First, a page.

July 2014

Athletes with hip flexor tightness have reduced gluteus maximus activation

In the moment: Sports medicine

By Jordana Bieze Foster

Hip flexor tightness is associated with reduced gluteus maximus activation during an overhead squat, according to findings from the University of North Carolina at Chapel Hill (UNC) that are consistent with the “lengthen and strengthen” approach to injury prevention.

Investigators compared gluteus maximus activation during an overhead squat in 20 female college soccer players with hip flexor tightness (above horizontal on a modified Thomas Test) and 20 matched controls (15° or more below horizontal).

Gluteus maximus activation was significantly lower in the group with tight hips than in the controls. The gluteus maximus-to-biceps femoris coactivation ratio was also significantly lower in the players with hip flexor tightness.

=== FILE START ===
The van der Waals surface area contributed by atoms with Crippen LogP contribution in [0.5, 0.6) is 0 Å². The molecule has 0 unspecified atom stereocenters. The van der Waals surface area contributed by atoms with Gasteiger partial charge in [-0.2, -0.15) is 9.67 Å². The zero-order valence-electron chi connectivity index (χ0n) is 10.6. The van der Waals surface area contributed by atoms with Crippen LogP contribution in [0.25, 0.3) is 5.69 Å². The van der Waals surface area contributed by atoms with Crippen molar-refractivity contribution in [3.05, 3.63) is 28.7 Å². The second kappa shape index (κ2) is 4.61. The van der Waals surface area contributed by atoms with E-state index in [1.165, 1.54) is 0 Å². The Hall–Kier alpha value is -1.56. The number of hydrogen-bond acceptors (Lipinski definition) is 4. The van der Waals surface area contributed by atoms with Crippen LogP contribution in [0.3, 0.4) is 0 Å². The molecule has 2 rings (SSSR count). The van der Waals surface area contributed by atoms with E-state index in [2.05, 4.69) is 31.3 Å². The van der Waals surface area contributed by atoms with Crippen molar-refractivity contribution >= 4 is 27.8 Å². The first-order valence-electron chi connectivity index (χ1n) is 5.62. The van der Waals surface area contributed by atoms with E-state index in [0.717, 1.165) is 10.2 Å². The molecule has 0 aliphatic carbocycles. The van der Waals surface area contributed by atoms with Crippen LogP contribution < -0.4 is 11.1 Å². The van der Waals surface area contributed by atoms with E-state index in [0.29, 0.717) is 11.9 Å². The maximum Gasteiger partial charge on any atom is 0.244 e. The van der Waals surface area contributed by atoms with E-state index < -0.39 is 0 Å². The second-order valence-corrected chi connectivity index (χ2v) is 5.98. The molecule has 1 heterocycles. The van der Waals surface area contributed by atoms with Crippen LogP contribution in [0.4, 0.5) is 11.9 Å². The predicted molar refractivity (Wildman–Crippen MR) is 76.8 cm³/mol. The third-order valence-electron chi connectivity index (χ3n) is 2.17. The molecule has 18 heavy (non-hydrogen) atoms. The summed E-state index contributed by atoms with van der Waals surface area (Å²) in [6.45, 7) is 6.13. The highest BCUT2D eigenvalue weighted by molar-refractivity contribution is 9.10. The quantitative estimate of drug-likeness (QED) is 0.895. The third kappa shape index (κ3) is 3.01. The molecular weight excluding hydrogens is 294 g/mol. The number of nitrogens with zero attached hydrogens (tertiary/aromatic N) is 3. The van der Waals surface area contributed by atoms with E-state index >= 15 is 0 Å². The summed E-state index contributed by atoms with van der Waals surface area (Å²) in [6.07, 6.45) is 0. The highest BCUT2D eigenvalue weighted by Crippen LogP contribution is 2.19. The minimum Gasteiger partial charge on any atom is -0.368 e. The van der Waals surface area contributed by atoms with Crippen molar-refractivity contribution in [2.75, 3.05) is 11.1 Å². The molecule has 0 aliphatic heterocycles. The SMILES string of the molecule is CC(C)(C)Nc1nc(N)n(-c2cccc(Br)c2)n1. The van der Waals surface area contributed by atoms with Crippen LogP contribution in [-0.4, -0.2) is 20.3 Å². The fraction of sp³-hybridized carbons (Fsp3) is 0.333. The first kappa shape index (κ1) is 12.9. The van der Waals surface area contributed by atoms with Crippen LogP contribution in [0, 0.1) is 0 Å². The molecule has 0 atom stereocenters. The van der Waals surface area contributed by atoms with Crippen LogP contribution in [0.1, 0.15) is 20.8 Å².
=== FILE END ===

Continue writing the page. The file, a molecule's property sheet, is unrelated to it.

Matt Mills, MA, ATC, a former graduate student at UNC who is now an athletic training fellow at Stanford University, presented the findings in June at the annual meeting of the National Athletic Trainers Association.

“If these findings bear out, it brings a lot of credibility to the ‘lengthen and strengthen’ approach, where we lengthen the hip flexors before we strengthen the gluteus maximus,” Mills said.


Mills M, Frank B, Blackburn T, et al. Effect of limited hip flexor length on gluteal activation during an overhead squat in female soccer players. J Athl Train 2014;49(3 Suppl):S-83.

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